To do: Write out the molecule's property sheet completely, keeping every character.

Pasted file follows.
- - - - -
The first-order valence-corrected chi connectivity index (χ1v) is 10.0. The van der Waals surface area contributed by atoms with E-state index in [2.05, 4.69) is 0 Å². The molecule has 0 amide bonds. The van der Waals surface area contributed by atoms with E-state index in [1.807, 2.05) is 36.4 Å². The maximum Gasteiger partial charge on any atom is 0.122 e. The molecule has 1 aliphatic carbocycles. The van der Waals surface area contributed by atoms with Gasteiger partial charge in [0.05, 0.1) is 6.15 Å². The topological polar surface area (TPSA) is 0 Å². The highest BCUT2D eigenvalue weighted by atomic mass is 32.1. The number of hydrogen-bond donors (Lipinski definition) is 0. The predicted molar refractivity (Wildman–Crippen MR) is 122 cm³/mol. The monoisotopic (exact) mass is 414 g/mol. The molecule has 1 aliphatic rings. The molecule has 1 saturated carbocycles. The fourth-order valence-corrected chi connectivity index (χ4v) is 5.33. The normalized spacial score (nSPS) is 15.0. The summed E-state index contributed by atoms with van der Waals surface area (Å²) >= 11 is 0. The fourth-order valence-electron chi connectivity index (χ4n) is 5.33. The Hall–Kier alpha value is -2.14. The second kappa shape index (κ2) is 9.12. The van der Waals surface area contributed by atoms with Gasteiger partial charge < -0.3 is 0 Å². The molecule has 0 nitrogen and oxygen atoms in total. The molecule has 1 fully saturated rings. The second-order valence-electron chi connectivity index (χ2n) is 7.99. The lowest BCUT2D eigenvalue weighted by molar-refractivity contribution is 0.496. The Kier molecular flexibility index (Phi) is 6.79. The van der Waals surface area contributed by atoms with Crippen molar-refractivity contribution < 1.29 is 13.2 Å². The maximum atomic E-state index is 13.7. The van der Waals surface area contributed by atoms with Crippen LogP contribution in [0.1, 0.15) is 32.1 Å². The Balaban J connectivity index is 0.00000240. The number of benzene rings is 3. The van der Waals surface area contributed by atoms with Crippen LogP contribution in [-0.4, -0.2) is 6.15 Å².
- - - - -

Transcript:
The first-order valence-corrected chi connectivity index (χ1v) is 10.0. The van der Waals surface area contributed by atoms with E-state index in [2.05, 4.69) is 0 Å². The molecule has 0 amide bonds. The van der Waals surface area contributed by atoms with E-state index in [1.807, 2.05) is 36.4 Å². The maximum Gasteiger partial charge on any atom is 0.122 e. The molecule has 1 aliphatic carbocycles. The van der Waals surface area contributed by atoms with Gasteiger partial charge in [0.05, 0.1) is 6.15 Å². The topological polar surface area (TPSA) is 0 Å². The highest BCUT2D eigenvalue weighted by atomic mass is 32.1. The number of hydrogen-bond donors (Lipinski definition) is 0. The predicted molar refractivity (Wildman–Crippen MR) is 122 cm³/mol. The monoisotopic (exact) mass is 414 g/mol. The molecule has 1 aliphatic rings. The molecule has 1 saturated carbocycles. The fourth-order valence-corrected chi connectivity index (χ4v) is 5.33. The normalized spacial score (nSPS) is 15.0. The summed E-state index contributed by atoms with van der Waals surface area (Å²) >= 11 is 0. The fourth-order valence-electron chi connectivity index (χ4n) is 5.33. The Hall–Kier alpha value is -2.14. The second kappa shape index (κ2) is 9.12. The van der Waals surface area contributed by atoms with Gasteiger partial charge < -0.3 is 0 Å². The molecule has 0 nitrogen and oxygen atoms in total. The molecule has 1 fully saturated rings. The second-order valence-electron chi connectivity index (χ2n) is 7.99. The lowest BCUT2D eigenvalue weighted by molar-refractivity contribution is 0.496. The Kier molecular flexibility index (Phi) is 6.79. The van der Waals surface area contributed by atoms with Crippen molar-refractivity contribution < 1.29 is 13.2 Å². The maximum atomic E-state index is 13.7. The van der Waals surface area contributed by atoms with Crippen LogP contribution in [0.1, 0.15) is 32.1 Å². The Balaban J connectivity index is 0.00000240. The number of benzene rings is 3. The van der Waals surface area contributed by atoms with Crippen LogP contribution in [-0.4, -0.2) is 6.15 Å².